Once I’ve separated myself, I pick up my deck and hold it while taking a deep breath and exhaling. I then do a “sliding shuffle”. This is what I call the technique of holding the cards in one hand and drop-sliding them into my other hand to mix them up, while holding the intention of breaking up the querent’s energy from our reading. I do this at least three times, maybe more if it was a particularly intense reading. I then put the deck back on the table and knock on it three times to clear out and reset the deck’s energy in preparation for the next reading.
2. Provide a record to your querent of the reading.
Tarot Reading Summary – (Link to PDF of my record sheet if you would like to use it for yourself)
Allow the querent the chance to take a picture of the layout so they have a visual reference to keep of their reading. If doing a reading online, send them a screenshot or picture attached to the reading summary sheet you’ve completed for them in and email.
Allow them to take notes, if they wish, during the reading. Just inform them that you’ll provide a short summary of the reading, and if there is a time limit to the reading, they’ll need to be brief with their pause to take notes so that you can get through everything. Note-taking isn’t practical in a party setting, as readings are usually limited to 20 minutes.
3. Try your best to let go of a bad reading.
Some readings won’t go smoothly. It’s just the way it goes, but don’t let those experiences weigh on you or bring you down. Sometimes, you will just be ‘off’ and the cards will plunk and drag and not really tell you anything. You can try to just ‘cold read’ them when this happens by falling back on the basic interpretations of the cards to see if something sparks.
Sometimes, you’ll get a challenging or stubborn querent. You can try to help them relax. People have a need to be heard and validated for their vulnerability. You may fall into being more of a listener or counselor than a talker when providing a reading to these types of people. If someone challenges a reading by being resistant or argumentative, or if cold card reading isn’t helping, you can offer/ask if there is another question or direction they would like to take. If there is no improvement, it’s okay to decline/refund payment and end the session. In a party session, refunding isn’t needed since it’s usually the host/hostess who paid you. If you accepted payment from the querent themselves, it’s up to you if you decide to refund whole or part of the payment.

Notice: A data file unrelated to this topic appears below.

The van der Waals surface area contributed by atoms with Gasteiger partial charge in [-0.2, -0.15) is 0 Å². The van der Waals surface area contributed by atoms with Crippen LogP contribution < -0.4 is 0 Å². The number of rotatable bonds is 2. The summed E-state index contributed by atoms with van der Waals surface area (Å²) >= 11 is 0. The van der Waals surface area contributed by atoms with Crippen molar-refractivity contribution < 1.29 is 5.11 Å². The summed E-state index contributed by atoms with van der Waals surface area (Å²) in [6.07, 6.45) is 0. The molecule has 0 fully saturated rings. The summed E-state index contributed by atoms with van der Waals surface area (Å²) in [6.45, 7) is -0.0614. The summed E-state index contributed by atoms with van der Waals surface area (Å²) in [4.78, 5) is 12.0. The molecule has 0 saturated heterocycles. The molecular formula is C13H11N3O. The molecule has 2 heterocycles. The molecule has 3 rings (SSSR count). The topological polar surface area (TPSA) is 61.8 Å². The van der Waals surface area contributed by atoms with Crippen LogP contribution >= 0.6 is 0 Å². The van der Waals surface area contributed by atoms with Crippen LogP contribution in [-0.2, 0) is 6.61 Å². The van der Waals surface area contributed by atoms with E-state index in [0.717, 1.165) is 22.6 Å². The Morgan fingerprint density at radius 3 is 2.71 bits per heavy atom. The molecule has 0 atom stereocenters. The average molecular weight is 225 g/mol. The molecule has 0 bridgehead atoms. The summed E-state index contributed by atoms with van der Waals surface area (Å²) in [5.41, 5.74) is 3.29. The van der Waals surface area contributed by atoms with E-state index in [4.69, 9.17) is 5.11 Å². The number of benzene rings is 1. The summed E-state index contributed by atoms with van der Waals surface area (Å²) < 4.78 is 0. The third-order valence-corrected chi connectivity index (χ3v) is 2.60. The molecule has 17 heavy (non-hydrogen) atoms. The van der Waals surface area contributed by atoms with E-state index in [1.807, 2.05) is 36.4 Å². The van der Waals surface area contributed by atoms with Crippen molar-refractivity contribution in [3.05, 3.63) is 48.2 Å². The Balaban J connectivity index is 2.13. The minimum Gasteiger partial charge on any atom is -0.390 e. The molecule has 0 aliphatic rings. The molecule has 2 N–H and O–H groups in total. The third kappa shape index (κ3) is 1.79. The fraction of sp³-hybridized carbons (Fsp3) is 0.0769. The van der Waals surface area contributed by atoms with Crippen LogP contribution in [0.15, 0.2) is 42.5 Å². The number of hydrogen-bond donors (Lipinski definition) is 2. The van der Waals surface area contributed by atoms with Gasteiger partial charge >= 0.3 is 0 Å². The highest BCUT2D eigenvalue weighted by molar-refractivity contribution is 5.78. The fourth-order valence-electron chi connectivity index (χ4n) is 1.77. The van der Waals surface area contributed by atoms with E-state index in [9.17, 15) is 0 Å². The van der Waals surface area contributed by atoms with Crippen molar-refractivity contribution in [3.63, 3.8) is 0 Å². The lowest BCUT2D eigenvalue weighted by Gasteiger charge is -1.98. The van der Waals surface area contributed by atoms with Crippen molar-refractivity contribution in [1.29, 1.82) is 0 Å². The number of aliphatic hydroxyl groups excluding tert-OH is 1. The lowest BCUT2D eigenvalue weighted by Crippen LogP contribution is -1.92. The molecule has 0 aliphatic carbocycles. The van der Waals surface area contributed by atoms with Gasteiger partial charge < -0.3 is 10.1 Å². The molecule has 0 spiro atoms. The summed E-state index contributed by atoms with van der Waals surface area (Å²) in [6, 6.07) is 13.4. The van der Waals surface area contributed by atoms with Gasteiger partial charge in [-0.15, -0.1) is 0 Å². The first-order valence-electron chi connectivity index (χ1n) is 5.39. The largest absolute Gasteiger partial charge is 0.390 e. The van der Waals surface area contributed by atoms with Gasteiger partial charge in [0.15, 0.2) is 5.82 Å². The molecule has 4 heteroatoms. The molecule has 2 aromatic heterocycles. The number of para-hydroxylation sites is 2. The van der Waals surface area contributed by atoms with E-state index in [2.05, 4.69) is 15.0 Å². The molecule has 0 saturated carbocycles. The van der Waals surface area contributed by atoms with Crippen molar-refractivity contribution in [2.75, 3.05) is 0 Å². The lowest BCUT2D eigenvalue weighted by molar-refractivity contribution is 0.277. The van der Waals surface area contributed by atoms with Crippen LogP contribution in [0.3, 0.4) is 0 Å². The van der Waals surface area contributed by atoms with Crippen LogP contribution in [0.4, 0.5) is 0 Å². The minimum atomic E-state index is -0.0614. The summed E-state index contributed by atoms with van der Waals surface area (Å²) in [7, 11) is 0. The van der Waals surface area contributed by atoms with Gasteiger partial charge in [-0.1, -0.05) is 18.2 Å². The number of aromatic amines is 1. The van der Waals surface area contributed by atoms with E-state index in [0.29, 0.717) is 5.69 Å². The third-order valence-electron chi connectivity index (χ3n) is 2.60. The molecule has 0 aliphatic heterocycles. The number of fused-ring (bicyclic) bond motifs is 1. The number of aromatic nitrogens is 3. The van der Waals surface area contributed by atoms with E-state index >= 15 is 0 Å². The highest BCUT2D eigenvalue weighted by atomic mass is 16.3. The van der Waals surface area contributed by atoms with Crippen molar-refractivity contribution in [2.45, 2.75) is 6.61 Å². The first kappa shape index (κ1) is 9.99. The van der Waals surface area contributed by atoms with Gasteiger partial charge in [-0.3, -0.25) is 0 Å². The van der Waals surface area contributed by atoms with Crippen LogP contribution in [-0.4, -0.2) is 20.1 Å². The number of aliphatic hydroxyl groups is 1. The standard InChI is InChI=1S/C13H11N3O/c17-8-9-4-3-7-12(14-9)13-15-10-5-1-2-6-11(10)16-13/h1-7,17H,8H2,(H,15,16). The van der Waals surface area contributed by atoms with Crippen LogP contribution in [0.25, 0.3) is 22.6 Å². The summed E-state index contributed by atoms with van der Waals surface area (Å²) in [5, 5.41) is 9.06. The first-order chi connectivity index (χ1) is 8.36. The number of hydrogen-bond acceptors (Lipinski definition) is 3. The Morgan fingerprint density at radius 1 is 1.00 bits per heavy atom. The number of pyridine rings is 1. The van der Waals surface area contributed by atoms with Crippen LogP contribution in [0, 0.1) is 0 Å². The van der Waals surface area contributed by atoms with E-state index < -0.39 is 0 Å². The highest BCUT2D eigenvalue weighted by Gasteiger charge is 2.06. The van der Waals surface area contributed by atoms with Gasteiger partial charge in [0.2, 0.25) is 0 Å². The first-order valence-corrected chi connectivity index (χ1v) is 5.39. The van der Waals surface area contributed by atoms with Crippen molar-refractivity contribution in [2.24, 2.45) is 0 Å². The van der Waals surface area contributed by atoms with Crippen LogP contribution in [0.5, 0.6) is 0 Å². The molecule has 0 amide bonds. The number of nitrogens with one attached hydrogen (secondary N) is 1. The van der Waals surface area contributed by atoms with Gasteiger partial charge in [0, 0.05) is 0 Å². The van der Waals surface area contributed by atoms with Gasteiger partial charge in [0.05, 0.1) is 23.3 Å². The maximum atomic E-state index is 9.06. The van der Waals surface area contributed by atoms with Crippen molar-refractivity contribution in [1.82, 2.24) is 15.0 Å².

4. If you’re doing back-to-back readings at an event or a party, schedule breaks for yourself.
When I schedule for reading at a party, I will take a 10 minute break after every 6 readings (20 minutes per reading – 15 for the reading and 5 for follow up). Usually, this means one break since I don’t really do parties for more than 3-4 hours. For something like a psychic fair or all-day event, I schedule the same short break at 90-minute intervals and take 45 minutes off for a meal break. These are non-negotiable. Get up, walk around, leave the area. If you remain at your station, you might not actually get your break because people will want to talk to you. Establish boundaries and politely (but firmly) maintain them.